Let some one hold the book, and ask one of the questions. The answers being all
numbered, the girl or boy who is questioned chooses a number, and the person 
who holds the book reads the answer to which that number belongs, aloud. 
For instance: 

Question. What is your character? 
Answer. I choose No. 3 

Questioner reads aloud: 

No. 3. Gentle tempered, sweet and kind, 
           To no angry word inclined. 

 

            What Will Be Your Destiny?
              FORTY-THREE ANSWERS

1. Just as you think you’ve gained great wealth,
    Something will make you lose your health.

2. Your hair will be white in a single night,
    From having an unexpected fright.

3. You will enjoy a sweet old age,
    So kind and pure, so long and sage.

4. You will fall down at eighty-four,
    And break a dozen ribs or more.

5. You will finish your dayswith God for your friend:
    Who would not be glad of so blissful an end?

6. You will be ever absorbed in books,
    And never give a thought to looks.

7. In peace and plenty you will lie,
    And in the arms of friendship die.

8. You will have cause for many tears,
    To cloud the beauty of your years.

9. Ah, is it so? when you are old,
   you will be very poor, I’m told.

10. In the night-time you will weep,
      And your painful vigils keep.

11. Nothing dreadful, nothing sad,
      Comes to you; for this I’m glad.

12. You always will have an excellent table,
      And full of horses will keep your stable.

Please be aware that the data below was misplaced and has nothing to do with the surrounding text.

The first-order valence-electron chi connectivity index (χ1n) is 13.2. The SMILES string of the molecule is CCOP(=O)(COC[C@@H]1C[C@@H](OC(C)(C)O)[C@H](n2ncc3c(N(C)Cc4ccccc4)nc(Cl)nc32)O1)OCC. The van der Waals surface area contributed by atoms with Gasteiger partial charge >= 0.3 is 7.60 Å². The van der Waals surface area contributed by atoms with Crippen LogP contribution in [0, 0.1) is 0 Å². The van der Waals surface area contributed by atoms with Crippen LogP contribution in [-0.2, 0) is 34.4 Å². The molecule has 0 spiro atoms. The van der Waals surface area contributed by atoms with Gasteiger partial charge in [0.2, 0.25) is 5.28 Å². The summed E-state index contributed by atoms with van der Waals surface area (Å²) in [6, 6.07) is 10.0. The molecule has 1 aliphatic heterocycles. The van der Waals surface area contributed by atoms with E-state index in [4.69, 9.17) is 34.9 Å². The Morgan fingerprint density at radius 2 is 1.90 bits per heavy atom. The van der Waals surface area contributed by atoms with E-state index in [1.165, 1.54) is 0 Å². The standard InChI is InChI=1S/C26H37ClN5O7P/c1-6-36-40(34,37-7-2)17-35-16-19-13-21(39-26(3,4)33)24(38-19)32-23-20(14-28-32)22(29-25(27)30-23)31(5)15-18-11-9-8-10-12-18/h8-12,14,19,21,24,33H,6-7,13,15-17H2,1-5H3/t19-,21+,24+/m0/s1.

13. The Sibyl says you’ll die in Rome,
      Which for a time will be your home.

14. Your plenty and peace
      Will never cease.

15. You will suddenly die in the crowded street,
      If the age of a hundred years you meet.

16. You will ride in your carriage-and-four,
      And be very kind to the suffering poor.

17. Never murmur, never care,
      You will be a millionaire.

18. Sick at heart, and sick at head,
      You will wish that you were dead.

19. As the might of God you see,
      Religious you will ever be.

20. To California you will go
      To get the shining gold, you know.

21. Brightest pleasures you will see,
      And happiness your portion be.

22. Love will gild your joyous life,
      Free from pain and care and strife.

23. Don’t despond, and do not care,
      You will be a nabob’s heir.

24. To California you will be sent,
      But will return as poor as you went.

25. A missionary you will be,
      Far o’er the billows of the sea.

26. It is your destiny to rule,
      And you will keep a village school.

27. Ball and parties you will find
      Alone are suited to your mind.

28. Through the vista of the years
      I see you mourning and in tears.

29. A country life at length you’ll lead,
      Rejoicing in your ambling steed.